When Africans were introduced into slavery in America, the image of the slave as property had to be established, maintained and promoted in order for the system to operate effectively. The first order of this business was to strip away any and all human and personal worth of the African slave. This effort was made effective by removing any vestiges of the slave’s former life and history and remaking him as a less-than-human thing or property. His names, Negro, black, slave, etc… give no indication of a language, geography, culture. All his new names placed him in the system of slavery, and the only value he exhibited was either via work or the market place (auction block). His being represented nothing that the majority society viewed as deserving respect or value.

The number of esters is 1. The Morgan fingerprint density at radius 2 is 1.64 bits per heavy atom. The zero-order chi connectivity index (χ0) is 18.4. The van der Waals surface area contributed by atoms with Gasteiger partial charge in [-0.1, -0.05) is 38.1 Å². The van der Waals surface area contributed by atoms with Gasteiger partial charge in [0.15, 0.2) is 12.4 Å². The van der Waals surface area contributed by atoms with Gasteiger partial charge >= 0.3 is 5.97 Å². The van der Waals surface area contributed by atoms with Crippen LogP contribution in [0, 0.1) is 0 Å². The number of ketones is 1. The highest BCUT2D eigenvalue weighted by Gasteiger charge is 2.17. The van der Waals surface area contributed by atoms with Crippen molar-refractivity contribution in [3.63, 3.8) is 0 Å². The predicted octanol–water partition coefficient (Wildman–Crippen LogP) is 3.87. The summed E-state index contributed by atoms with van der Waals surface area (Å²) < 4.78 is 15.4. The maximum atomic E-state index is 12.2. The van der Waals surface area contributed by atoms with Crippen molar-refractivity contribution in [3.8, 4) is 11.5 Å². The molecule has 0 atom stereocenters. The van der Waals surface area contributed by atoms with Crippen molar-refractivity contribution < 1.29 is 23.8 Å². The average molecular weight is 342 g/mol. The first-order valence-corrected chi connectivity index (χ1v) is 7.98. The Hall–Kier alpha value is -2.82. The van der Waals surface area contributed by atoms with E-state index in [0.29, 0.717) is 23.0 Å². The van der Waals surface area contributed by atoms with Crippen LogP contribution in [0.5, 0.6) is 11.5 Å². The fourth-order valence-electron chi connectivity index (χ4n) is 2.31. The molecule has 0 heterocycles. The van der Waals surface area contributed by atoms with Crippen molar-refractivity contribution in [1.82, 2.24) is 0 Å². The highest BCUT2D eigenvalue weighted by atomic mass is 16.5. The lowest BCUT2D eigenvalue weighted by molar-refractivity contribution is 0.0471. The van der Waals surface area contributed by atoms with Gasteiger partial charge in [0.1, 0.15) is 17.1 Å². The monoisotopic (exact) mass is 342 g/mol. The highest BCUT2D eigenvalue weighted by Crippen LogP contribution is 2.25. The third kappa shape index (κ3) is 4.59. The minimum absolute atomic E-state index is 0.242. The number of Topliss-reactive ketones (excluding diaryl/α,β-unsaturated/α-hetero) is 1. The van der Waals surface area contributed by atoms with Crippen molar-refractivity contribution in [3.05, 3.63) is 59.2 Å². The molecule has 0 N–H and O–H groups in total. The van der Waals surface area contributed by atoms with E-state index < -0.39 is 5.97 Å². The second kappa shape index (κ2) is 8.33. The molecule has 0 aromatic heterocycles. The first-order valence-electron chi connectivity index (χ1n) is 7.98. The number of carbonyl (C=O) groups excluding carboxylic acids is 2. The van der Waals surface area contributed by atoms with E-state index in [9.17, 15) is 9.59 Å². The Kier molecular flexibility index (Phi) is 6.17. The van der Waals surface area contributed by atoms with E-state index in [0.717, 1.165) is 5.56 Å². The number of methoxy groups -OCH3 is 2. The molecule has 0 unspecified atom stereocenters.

Although the idea of democracy as stated in America’s “Declaration of Independence” 1776, declared that “all men were created equal,” nevertheless, America forgot to include the African Americans and other slaves as men in the 1787 “Constitution.” They were listed as “three fifths,” a person. The problem that resulted from these concepts of democracy and slavery juxtaposed created two additional concepts: 1, many Americans knew that African/African Americans were human being like themselves, but was made less so by society, not God or biology. 2, Many Americans accepted the concept of African/African Americans being less than human regardless of the fallacy. Although Americans in both the North and South shared in both concepts, more Americans in the North accepted the 1st concept while the majority in the South shared the 2nd. Today, the two concepts are represented in politics with the Democrats identified with the 1st concept, and the GOP representing the 2nd.